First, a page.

It might behoove the ACLU, or some organization devoted to civil liberties, to devote some resources to figuring out how to defend speech that is inconvenient to plaintiffs lawyers.
Sandy Szwarc of the excellent blog Junkfood Science has a lengthy and interesting post about a subpoena delivered to the author of Neurodiversity, a website (and blog) focused on providing resources and information about autism.
The subpoena is particularly sweeping, demanding records and documents and citing, of all things, the bloggers listed on the site’s blogroll. Kathleen Seidel, the woman behind Neurodiversity, is fighting the subpoena, noting that she has nothing to do with the case in question. Another blogger has been maintaining a list of responses to the case, and the Wall Street Journal was the first mainstream media outlet to comment — yesterday. The quote at the top is from the WSJ article.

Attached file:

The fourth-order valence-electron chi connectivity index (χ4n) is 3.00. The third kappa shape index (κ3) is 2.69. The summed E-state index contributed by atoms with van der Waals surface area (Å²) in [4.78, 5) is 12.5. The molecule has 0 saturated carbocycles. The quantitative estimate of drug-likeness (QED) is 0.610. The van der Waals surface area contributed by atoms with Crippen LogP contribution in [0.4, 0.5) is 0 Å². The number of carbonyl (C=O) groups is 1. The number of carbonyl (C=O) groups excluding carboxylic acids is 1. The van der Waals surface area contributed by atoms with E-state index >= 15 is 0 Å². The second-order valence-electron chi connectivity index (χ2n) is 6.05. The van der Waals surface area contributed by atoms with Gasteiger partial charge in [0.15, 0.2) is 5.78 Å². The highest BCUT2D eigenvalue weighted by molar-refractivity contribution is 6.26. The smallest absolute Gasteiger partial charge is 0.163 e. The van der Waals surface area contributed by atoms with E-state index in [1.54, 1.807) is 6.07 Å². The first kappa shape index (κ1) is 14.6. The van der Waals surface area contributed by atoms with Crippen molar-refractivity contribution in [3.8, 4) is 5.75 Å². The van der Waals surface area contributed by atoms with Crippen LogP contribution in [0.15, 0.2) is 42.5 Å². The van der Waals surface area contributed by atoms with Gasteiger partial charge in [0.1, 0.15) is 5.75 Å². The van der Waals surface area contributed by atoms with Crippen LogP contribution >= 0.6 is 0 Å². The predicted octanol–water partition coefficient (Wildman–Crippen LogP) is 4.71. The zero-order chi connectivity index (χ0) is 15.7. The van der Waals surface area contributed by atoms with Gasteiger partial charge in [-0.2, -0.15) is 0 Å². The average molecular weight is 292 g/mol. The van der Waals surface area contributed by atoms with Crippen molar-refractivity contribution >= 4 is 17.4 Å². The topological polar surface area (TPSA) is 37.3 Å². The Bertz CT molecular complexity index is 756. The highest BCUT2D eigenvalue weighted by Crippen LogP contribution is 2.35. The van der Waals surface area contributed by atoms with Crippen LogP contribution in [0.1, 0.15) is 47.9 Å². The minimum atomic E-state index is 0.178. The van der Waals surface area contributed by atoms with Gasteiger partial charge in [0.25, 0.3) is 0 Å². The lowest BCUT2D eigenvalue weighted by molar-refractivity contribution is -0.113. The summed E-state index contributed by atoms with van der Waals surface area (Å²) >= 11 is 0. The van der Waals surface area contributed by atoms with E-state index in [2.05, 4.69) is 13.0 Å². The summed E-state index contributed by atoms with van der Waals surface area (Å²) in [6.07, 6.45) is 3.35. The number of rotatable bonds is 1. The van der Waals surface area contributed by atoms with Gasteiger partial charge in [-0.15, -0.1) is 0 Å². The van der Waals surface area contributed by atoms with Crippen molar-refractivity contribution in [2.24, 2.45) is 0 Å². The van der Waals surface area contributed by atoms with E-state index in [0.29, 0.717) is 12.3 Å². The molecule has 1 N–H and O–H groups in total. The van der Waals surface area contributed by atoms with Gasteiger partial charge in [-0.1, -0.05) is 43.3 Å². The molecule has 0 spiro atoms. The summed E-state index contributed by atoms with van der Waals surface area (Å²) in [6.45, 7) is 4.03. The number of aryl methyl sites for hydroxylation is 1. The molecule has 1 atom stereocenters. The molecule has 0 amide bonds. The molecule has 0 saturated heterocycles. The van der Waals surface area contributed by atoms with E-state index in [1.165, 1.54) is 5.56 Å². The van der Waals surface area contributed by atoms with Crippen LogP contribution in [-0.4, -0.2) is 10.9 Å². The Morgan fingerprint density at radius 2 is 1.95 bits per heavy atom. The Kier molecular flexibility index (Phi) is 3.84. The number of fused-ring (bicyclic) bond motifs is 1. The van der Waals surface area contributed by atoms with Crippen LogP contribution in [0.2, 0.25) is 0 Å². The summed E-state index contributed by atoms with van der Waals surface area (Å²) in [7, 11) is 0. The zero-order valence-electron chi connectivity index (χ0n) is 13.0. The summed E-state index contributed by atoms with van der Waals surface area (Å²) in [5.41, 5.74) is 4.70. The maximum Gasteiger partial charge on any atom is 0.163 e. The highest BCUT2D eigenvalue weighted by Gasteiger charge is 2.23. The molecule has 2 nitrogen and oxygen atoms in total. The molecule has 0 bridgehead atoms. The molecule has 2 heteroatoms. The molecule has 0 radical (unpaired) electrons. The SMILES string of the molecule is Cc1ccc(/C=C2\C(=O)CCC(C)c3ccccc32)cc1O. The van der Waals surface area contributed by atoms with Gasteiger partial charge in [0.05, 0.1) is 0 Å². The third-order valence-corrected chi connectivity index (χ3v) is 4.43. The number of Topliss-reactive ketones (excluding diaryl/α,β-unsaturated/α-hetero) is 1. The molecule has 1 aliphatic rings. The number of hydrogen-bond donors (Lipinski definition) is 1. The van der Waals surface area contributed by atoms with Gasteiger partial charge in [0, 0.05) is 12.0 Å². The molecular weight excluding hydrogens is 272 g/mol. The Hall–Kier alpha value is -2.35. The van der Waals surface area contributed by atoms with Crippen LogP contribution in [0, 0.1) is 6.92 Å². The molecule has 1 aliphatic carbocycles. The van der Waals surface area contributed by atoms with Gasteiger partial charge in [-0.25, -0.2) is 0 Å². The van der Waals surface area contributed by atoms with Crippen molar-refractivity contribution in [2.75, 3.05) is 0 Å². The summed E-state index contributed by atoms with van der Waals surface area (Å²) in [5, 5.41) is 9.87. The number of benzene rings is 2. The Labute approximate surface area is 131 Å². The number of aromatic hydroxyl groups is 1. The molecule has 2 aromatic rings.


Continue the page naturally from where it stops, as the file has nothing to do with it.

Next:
These are exactly the types of cases that will determine the rules of engagement for citizen journalists specifically and for bloggers more generally. Should Seidel be granted the same types of protections as more conventional journalists? If she isn’t, what does this imply about the practicability of blogging that is, as the WSJ puts it, “inconvenient to lawyers” or to other powerful people?